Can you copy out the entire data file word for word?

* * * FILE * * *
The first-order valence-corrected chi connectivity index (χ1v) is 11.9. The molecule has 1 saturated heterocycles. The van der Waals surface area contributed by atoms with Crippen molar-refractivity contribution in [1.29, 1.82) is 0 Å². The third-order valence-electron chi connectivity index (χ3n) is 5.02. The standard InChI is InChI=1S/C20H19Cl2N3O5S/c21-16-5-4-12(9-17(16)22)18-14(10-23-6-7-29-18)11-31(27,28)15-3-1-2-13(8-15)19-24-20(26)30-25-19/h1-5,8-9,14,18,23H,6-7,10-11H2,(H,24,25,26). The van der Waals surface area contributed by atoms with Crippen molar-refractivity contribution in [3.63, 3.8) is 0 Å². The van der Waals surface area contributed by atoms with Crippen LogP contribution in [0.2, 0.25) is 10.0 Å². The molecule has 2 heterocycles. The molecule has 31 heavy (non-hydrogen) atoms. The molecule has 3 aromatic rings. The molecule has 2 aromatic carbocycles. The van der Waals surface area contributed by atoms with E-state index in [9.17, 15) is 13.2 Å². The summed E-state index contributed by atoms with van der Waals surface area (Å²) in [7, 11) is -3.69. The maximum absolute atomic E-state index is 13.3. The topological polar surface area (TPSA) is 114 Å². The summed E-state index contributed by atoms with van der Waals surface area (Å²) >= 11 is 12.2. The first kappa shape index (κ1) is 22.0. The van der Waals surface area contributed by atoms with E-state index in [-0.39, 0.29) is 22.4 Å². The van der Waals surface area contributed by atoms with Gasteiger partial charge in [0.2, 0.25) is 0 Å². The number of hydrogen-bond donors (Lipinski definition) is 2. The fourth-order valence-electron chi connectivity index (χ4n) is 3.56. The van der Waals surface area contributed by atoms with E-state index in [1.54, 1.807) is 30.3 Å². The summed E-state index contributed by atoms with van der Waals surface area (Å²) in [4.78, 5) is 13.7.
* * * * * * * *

The first-order valence-corrected chi connectivity index (χ1v) is 11.9. The molecule has 1 saturated heterocycles. The van der Waals surface area contributed by atoms with Crippen molar-refractivity contribution in [1.29, 1.82) is 0 Å². The third-order valence-electron chi connectivity index (χ3n) is 5.02. The standard InChI is InChI=1S/C20H19Cl2N3O5S/c21-16-5-4-12(9-17(16)22)18-14(10-23-6-7-29-18)11-31(27,28)15-3-1-2-13(8-15)19-24-20(26)30-25-19/h1-5,8-9,14,18,23H,6-7,10-11H2,(H,24,25,26). The van der Waals surface area contributed by atoms with Crippen molar-refractivity contribution in [3.63, 3.8) is 0 Å². The van der Waals surface area contributed by atoms with Crippen LogP contribution in [0.2, 0.25) is 10.0 Å². The molecule has 2 heterocycles. The molecule has 31 heavy (non-hydrogen) atoms. The molecule has 3 aromatic rings. The molecule has 2 aromatic carbocycles. The van der Waals surface area contributed by atoms with E-state index in [9.17, 15) is 13.2 Å². The summed E-state index contributed by atoms with van der Waals surface area (Å²) in [7, 11) is -3.69. The maximum absolute atomic E-state index is 13.3. The topological polar surface area (TPSA) is 114 Å². The summed E-state index contributed by atoms with van der Waals surface area (Å²) >= 11 is 12.2. The first kappa shape index (κ1) is 22.0. The van der Waals surface area contributed by atoms with E-state index in [-0.39, 0.29) is 22.4 Å². The van der Waals surface area contributed by atoms with Gasteiger partial charge in [0.2, 0.25) is 0 Å². The number of hydrogen-bond donors (Lipinski definition) is 2. The fourth-order valence-electron chi connectivity index (χ4n) is 3.56. The van der Waals surface area contributed by atoms with E-state index in [1.54, 1.807) is 30.3 Å². The summed E-state index contributed by atoms with van der Waals surface area (Å²) in [4.78, 5) is 13.7.